In the past decade or so consumer habits of the younger generation have increased exponentially[35], and this increase in consumption can be directly related to the increasing amount of media and television intake. When tweens begin to watch their favorite Disney Channel television shows every day, and idolize stars like Miley Cyrus, they beg their moms to take them shopping so they can get the new shoes that Hannah Montana has. Further, Disney’s creation of the Hannah Montana merchandise empire including apparel, DVD’s, books, etc… gives tweens even more desire to buy. Part of growing up fast includes the “fostering of new desires and insecurities” and to a young girl who wants to be just like the pretty and perfect stars she sees on TV, shopping will cure those desires and insecurities[36]

Tweens now have more and more pull in what their parents buy, from clothing to items as expensive as the family car.[37] Statistics show that 30 percent of parents of tweens make most of their purchasing decisions based on their kids’ input and opinion[38] In 2009, it was estimated that children spend around 43 billion dollars of their parents’ money in a year in the United States.[39]  Material needs have become so important to tweens that they aspire to be rich in order to buy all the cool new toys, clothing, and gadgets that they think will make them fit in and be popular.[40] It is a natural human tendency to strive to be part of the in-group, but as mentioned previously the ages of nine through fifteen are a very vulnerable time for children, and they tend to be fixated with fitting in with the right crowd.[41] This vulnerability directly carries over to the marketplace.[42]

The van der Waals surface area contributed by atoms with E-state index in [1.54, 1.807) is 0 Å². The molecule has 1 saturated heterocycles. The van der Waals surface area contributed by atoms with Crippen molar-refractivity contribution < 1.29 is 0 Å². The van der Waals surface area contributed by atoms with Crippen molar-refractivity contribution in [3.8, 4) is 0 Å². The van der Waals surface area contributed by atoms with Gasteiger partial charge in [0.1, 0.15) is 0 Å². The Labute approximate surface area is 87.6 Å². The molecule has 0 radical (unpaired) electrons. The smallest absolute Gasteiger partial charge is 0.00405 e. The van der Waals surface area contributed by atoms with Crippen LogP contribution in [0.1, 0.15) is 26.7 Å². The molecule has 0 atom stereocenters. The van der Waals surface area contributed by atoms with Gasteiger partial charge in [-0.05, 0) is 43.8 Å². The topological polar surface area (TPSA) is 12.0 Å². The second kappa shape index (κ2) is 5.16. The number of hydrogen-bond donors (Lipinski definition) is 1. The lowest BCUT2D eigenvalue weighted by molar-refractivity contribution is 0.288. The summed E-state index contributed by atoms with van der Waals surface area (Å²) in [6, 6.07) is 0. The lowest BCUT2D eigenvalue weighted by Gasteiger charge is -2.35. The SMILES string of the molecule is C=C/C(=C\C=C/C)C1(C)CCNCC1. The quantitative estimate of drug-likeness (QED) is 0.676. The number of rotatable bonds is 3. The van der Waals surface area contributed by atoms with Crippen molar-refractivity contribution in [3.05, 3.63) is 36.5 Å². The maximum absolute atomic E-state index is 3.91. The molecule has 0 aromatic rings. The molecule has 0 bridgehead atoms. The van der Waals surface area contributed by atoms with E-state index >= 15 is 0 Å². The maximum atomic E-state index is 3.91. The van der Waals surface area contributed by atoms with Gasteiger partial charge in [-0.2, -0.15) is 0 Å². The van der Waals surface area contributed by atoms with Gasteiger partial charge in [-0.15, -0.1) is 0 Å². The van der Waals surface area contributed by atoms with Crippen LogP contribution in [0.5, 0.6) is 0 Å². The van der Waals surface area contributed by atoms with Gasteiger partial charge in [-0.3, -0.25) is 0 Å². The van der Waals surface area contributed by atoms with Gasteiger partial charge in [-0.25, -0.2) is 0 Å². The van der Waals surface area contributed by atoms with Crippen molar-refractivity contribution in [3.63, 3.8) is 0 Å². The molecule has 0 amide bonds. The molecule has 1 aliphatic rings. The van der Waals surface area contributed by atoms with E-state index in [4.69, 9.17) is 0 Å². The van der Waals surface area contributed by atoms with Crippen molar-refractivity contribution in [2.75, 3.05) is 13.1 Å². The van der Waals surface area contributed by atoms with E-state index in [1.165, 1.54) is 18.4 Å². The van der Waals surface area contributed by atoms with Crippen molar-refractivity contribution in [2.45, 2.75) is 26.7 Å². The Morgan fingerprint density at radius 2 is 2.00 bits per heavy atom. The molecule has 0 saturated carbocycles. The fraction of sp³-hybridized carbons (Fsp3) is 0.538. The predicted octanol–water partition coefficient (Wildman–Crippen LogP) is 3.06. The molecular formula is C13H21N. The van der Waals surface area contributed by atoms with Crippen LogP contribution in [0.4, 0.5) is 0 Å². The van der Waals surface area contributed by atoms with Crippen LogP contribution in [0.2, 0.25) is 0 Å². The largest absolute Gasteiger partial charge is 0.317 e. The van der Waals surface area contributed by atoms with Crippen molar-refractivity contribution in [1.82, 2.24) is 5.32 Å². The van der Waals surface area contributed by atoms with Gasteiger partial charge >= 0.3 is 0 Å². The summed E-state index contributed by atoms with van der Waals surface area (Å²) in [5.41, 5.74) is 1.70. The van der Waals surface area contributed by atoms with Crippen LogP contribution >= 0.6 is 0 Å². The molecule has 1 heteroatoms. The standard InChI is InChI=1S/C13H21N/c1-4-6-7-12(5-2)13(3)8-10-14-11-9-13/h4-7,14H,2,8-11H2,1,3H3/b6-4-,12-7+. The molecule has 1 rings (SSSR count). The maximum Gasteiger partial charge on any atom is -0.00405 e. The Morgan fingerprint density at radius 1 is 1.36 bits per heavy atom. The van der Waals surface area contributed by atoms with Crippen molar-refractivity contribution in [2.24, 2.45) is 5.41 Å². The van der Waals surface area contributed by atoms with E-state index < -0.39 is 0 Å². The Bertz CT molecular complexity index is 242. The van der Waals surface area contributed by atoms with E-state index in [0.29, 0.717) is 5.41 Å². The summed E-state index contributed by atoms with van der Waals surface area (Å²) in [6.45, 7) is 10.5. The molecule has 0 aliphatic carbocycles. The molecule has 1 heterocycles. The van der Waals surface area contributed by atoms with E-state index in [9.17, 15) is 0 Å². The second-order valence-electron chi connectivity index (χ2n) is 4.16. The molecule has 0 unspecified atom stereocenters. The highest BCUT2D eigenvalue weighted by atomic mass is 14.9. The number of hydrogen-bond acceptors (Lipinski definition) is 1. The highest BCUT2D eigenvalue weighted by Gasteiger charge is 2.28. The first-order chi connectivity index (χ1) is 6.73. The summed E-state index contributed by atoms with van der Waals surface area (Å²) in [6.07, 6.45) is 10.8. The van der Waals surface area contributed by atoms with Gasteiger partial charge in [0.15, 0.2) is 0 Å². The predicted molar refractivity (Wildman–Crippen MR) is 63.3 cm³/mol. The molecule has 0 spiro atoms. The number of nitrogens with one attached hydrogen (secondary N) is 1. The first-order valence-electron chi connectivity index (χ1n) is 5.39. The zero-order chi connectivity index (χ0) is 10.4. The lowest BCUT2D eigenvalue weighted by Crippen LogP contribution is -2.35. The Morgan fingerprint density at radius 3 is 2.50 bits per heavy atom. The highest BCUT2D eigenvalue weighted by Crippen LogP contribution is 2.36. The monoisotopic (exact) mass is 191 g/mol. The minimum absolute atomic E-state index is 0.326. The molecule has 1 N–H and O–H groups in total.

Sekeres has coined the term “market child,” explaining the correlation between television stars and marketing to children. To be put simply, the market child is a fictional character who essentially represents a brand so much that they are the brand. Miley Cyrus, through her portrayal of Hannah Montana, is a market child. Companies that create a market child subsequently use the character to target and advertise to their young fans in order to generate their franchise.[43] This is exactly what Disney has very successfully done with Hannah Montana/Miley Cyrus—she has a TV show, movies, CD’s, DVD’s, video games, books, a clothing line, cosmetics, and other merchandise as well. She has ultimately developed into a mega-brand.

Media moguls have learned that there is a lot of money to be made in tween media consumption, and these companies care very little about their product’s content and the influence it has on children, as long as they are making a profit. Tween girl magazine Total Girl, which is aimed at girls as young as five and seven, have large celebrity gossip sections included to rope in readers[44]. Many parents are appalled at the content of this type of magazine. Children as young as five-years-old are looking at pictures of scantily clad, adult celebrities because marketers wish to make money off of their vulnerability to consume and their influence on their parents consumption. Disney uses this same technique.